Book Review: The Sustainability Revolution

Review by Mathew Roberts, Editor-in-Chief

I first stumbled across this particular set of books in the library. With covers that popped and a relevance to my deepest personal interest, I decided to use my ID card for the first time at Alden. Thankfully, these books were in my crossing that day because Alden’s weekly rotating display theme  matched my one great passion: sustainability.

Something within me may have been sparked when I took to the register those five deeply-rooted pieces literature that day. Their claims recognize the idea that sustainability has more than one definition. It was an idea I have since come to realize for myself. “Social responsibility”, “sustainable agriculture”, “alternative energy”, “activism”, and “revolution” aren’t phrases that are commonly represented as one entity.

In one book I checked-out that day, “The Sustainability Revolution”, I believe the author is trying to convey the idea that these definitions are simultaneously in motion working for a main cause: sustainability. This ideal resource breaks down the potential of the revolution being good for the economy, poverty, and equality, yet even more inspiring the benefit revolution brings to both the Earth’s wellbeing and all of us. This book captures the heart of the revolution through a variety of lenses. Revolution is the key term here. Keep this book close, because the information is endless and it inspires organized activism.



The Sustainability Revolution portrait of a paradigm shift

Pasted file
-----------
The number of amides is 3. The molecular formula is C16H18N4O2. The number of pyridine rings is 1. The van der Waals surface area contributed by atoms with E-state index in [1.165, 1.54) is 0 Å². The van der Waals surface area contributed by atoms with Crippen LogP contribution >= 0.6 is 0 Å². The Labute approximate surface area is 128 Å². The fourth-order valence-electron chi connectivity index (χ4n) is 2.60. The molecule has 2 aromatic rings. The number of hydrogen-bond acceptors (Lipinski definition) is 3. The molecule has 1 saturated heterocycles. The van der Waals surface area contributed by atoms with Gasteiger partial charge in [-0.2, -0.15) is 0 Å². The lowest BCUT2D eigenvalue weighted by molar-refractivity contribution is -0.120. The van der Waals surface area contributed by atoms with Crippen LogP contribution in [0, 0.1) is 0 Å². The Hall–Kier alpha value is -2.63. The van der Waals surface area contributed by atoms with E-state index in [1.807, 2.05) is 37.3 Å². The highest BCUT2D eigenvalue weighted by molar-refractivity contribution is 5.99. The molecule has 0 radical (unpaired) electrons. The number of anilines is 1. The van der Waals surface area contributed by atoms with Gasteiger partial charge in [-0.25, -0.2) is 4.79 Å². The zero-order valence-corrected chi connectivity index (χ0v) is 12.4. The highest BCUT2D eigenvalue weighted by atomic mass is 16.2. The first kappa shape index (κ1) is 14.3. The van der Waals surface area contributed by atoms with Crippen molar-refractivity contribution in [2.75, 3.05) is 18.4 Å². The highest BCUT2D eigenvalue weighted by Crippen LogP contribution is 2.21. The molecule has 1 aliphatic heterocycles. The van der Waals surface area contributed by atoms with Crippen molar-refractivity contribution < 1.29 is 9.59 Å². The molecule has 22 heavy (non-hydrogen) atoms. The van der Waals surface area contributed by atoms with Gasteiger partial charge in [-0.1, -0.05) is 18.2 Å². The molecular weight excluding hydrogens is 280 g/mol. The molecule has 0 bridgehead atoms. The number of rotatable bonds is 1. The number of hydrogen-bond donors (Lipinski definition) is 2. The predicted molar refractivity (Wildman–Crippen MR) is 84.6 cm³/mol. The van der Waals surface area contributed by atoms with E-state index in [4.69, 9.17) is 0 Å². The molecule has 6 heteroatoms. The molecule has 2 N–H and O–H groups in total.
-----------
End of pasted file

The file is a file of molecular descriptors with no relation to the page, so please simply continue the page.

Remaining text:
By: Andres R. Edwards – foreword by David W. Orr

The clever discussion of sustainable action is one that has uninvitingly invaded the realm of political and economic power structure. Talks of climate change and global warming have begun to beg the minds of youth and disturbed citizens. We face a close chase to the tipping point in our species’ survival. Those who are informed writes David Orr, “know about the perils ahead, including rapid climate destabilization, species extinction, pollution, terrorism and ecological unraveling in its many forms.” However, there is hope. Many have failed to recognize the grassroots efforts that are quietly developing a transition for the future. To the small 10-acre sustainable agricultural apprentice program in Northern Indiana to the international upheaving of the movement, we are all a part of the solution to a more sustainable lifestyle. With a rather progressive nature, Andres R. Edwards gives us readers the ideal pocketbook for sustainability. More than anything, I got a true sense of the birth of sustainability. Edwards swings through the dynamic of social movements and the historical context of past issues through the challenge we face today. To be a part of the solution is to recognize moral standing for the environment and the natural ecosystems of the Earth. The book calls for the development of an environmental ethic or a reflection of all actions. To develop this ethic Edwards explains the core of contemporary sustainability or the Three E’s: Ecology/environment, Economy/employment, Equity/equality. It is this principle of sustainability that is gained through “EEE” development.